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Women in the Home

Citizens' Assembly to consider care issue in a bid to prevent referendum delay

Minister Flanagan sent a letter regarding the referendum on the women’s place in the home to Justice Committee members this week.

TAOISEACH LEO VARADKAR has committed to requesting the next Citizens’ Assembly to consider the policy area of care, according to Minister Charlie Flanagan.

Flanagan made his comments in a letter regarding the referendum on the women’s place in the home to TDs of the Justice Committee.

The referendum was initially expected to be held at the end of October, on the same day as the presidential election and the referendum on removing the reference to blasphemy in the Constitution. 

However, the Dáil’s business committee in July agreed the Bill to allow for a referendum must go through pre-legislative scrutiny. 

Concerns have been raised about the proposal for a straight-forward deletion of the reference to women in the home in the Constitution.

The government decided to proceed with a proposal to delete the wording, despite concerns expressed by the Constitutional Convention and the Justice Department.

It had been suggested that the clause should be amended rather than deleted completely and that a gender-neutral clause or a reference to women caring in the home should be included.

However, in the letter this week, Flanagan said that he believes the policy area of care “requires comprehensive analysis in its own right”.

“I have already spoken to many of you and I know that issues around care and carers have become part of the discussion about Article 41.2,” he said.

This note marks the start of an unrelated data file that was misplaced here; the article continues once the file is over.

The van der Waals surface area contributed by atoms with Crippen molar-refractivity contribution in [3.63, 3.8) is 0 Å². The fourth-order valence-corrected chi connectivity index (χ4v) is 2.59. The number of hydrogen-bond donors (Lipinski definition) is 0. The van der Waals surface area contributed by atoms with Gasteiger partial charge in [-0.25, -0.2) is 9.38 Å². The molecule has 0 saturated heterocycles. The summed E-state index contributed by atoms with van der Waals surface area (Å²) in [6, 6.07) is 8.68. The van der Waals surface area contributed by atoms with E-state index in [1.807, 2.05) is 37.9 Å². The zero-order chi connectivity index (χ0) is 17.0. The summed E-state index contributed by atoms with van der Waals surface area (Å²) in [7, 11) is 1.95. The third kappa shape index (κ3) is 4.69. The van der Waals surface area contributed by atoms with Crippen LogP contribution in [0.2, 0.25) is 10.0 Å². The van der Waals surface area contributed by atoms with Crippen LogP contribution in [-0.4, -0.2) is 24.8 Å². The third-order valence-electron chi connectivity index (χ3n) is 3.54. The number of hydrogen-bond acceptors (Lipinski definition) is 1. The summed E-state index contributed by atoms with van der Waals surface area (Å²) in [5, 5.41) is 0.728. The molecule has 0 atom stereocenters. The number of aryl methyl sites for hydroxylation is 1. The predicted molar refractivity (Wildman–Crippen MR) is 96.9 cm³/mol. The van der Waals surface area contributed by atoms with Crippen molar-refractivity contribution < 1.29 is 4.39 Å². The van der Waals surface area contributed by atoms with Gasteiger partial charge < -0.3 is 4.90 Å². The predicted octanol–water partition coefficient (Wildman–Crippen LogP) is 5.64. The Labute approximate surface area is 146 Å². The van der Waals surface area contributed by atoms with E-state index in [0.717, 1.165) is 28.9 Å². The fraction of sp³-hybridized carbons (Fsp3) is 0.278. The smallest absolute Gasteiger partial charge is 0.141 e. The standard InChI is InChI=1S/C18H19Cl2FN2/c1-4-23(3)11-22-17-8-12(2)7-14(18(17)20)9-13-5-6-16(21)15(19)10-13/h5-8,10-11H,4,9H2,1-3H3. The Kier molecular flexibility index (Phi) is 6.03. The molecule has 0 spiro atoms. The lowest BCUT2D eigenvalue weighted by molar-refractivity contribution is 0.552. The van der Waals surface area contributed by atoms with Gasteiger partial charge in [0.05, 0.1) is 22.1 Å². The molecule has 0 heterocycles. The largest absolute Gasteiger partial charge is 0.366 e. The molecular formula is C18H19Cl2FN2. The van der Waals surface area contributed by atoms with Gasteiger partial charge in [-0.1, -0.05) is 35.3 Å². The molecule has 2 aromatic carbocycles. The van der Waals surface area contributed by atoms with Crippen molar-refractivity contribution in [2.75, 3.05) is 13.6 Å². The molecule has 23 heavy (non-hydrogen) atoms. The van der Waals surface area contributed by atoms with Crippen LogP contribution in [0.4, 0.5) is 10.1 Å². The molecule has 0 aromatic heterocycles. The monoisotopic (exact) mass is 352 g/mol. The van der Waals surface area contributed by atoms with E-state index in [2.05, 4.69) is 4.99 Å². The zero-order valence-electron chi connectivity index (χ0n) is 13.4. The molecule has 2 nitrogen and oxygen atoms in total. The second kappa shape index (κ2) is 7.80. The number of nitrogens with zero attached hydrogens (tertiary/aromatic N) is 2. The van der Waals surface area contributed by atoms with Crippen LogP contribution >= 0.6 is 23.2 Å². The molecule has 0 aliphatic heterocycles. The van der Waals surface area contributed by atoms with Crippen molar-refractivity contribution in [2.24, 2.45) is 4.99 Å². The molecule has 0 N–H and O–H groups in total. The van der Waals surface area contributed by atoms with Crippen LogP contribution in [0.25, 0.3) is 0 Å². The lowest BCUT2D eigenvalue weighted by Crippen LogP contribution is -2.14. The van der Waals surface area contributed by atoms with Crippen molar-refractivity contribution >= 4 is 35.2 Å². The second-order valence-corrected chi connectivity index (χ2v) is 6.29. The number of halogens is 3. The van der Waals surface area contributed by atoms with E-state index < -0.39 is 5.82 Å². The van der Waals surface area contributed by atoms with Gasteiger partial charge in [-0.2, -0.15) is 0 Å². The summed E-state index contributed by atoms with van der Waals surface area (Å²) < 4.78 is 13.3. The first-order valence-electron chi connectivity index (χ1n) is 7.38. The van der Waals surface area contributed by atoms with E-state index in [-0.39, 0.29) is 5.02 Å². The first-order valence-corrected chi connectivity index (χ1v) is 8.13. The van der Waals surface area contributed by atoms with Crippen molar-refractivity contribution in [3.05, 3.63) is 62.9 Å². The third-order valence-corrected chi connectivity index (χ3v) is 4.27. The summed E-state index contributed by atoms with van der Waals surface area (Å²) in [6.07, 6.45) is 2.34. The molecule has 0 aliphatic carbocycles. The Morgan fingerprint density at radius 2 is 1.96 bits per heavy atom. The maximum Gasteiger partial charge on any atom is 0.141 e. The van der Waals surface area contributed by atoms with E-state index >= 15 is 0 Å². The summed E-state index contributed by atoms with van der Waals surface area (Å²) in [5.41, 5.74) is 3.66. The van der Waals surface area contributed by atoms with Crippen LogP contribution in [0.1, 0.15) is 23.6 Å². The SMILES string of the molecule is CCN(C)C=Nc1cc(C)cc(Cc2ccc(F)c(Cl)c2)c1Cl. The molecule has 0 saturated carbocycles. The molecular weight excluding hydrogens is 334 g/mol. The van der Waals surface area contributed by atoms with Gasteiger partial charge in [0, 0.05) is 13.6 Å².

“With this referendum, the government is proposing the removal of a discriminatory stereotype about women’s role in society from our Constitution. 

In terms of the policy area of care, we believe that this requires a comprehensive analysis in its own right. The Taoiseach has committed to requesting the next Citizen’s Assembly to consider the policy area of care. 

Work on the establishment of that Assembly will commence this Autumn, according to Flanagan. 

Working against the clock

In relation to the referendum, given the contention on the issue, the business committee refused to grant a request to waive the pre-legislative scrutiny of the Bill which allows for a referendum (which is regularly requested by ministers).

It is understood the committee agreed the Bill must now go before the Oireachtas Justice Committee in September. understands that it has been suggested that this is too late for establishing the Referendum Commission before the proposed date of the end of October.

In his letter, Flanagan said that he is “gravely concerned” that the window of opportunity to hold a referendum to remove Article 41.2 of the Constitution may be rapidly closing. 

“The Referendum Commission has indicated that it needs to begin working on the referendum proposal immediately,” he said. 

While the government attaches great importance to the pre-legislative scrutiny process, unfortunately, in relation to this proposal and the related Bill, should a period of pre-legislative scrutiny take place later in September, this would effectively mean that the referendum could not take place this year. 

Having referenced that this year marks 100 years since women in Ireland obtained the right to vote earlier in his letter, Flanagan added: “That would be most regrettable, given the significance of the centenary we are celebrating.” 

A number of referendums are due to be held in 2019. These include:

  • to extend voting rights to citizens living abroad
  • liberalising Ireland’s divorce laws
  • reducing the voting age to 16

With reporting by Christina Finn

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